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Medline ® Abstract for Reference 50

of 'Mechanical complications of acute myocardial infarction'

Late functional results after surgical closure of acquired ventricular septal defect.
Davies RH, Dawkins KD, Skillington PD, Lewington V, Monro JL, Lamb RK, Gray HH, Conway N, Ross JK, Whitaker L
J Thorac Cardiovasc Surg. 1993;106(4):592.
To assess the longer term outlook for patients who have undergone surgery for acquired (postinfarction) ventricular septal defect, we interviewed and studied 60 survivors from a single regional cardiac center between 3 and 144 months after the operation. Including the patients who died within 1 month of the operation, the 5-, 10-, and 14-year survivals (with standard errors) were 69% (65% to 74%), 50% (44% to 57%), and 37% (27% to 46%). Eighty-two percent of patients were in New York Heart Association class I or II. Ten patients (17%) had a persisting but not hemodynamically significant ventricular septal defect. Mean left ventricular ejection fraction was reduced at 0.39 (standard deviation 0.15), but this did not correlate with either New York Heart Association class or exercise tolerance. Twenty-eight patients (47%) had asymptomatic arrhythmias (17 with ventricular premature beats). Angina and other medical problems were not prevalent.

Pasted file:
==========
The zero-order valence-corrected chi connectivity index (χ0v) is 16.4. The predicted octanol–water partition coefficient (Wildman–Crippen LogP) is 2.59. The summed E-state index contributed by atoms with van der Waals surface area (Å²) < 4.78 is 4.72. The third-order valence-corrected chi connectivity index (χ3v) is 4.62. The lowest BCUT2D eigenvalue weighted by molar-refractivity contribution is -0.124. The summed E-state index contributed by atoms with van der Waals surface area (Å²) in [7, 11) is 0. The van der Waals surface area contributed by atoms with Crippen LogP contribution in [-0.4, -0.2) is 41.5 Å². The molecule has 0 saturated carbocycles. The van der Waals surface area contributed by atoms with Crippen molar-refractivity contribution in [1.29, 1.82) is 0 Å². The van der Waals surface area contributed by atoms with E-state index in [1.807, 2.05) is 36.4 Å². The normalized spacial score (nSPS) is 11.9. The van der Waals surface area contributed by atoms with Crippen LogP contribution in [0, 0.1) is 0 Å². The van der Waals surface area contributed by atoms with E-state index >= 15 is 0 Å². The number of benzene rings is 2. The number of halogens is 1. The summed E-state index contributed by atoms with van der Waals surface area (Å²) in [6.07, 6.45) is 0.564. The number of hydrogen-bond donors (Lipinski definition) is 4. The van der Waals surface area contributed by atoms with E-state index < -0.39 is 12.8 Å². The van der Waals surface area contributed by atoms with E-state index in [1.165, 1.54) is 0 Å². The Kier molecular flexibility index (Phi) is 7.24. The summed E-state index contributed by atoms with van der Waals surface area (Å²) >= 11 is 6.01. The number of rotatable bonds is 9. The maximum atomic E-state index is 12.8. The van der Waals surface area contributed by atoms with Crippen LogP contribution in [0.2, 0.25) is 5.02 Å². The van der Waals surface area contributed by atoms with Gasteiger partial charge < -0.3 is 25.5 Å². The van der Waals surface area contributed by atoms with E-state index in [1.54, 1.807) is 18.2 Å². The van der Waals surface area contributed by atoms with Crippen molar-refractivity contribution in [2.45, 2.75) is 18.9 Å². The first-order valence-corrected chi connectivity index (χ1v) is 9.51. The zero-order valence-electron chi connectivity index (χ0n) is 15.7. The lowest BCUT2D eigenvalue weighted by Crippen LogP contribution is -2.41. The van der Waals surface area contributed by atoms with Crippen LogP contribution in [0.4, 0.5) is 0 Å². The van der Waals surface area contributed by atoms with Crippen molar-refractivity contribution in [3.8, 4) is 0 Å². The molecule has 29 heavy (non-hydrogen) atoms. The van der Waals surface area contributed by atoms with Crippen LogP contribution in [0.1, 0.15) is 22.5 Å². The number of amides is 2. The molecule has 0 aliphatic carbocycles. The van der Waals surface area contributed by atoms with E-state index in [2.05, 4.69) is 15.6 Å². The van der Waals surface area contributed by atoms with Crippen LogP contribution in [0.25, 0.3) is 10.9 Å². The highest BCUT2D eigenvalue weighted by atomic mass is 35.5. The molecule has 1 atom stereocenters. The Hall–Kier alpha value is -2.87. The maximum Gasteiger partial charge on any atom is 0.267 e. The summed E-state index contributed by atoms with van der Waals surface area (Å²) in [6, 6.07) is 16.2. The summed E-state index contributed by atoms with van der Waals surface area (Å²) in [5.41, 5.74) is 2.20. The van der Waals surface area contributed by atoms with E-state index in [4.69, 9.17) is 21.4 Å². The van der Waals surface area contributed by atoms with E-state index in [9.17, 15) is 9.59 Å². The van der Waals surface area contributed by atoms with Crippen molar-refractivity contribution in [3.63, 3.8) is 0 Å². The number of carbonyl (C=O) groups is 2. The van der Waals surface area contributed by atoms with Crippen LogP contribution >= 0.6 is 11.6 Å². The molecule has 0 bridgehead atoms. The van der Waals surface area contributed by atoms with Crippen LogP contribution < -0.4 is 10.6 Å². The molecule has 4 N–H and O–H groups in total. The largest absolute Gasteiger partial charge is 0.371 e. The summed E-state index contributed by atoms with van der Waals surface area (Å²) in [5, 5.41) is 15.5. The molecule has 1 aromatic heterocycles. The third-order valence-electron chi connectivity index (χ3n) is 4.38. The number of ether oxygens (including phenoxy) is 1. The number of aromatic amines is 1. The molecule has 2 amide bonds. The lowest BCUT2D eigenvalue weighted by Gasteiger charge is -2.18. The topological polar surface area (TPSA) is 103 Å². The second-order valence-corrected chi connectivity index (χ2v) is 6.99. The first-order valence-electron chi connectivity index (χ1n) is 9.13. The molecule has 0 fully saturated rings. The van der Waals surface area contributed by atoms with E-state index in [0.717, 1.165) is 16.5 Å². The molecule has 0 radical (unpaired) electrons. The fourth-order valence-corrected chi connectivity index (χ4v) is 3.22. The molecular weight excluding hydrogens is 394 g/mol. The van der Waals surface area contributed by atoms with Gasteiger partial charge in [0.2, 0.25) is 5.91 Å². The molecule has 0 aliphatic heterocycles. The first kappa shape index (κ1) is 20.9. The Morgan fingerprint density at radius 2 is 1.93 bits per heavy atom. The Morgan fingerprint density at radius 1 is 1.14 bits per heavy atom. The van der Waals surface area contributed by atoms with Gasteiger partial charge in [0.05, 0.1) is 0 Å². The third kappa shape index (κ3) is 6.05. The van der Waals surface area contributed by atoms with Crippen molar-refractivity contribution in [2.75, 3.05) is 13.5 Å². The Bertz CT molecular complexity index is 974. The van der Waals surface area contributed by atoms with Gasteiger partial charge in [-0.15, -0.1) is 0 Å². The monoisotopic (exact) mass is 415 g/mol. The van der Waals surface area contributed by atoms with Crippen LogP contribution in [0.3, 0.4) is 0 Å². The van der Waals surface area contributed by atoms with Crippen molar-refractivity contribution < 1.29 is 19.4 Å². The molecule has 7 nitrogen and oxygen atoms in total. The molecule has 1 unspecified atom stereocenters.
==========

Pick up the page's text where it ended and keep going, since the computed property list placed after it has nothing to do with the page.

Wessex Cardiac Unit, Southampton General Hospital, England.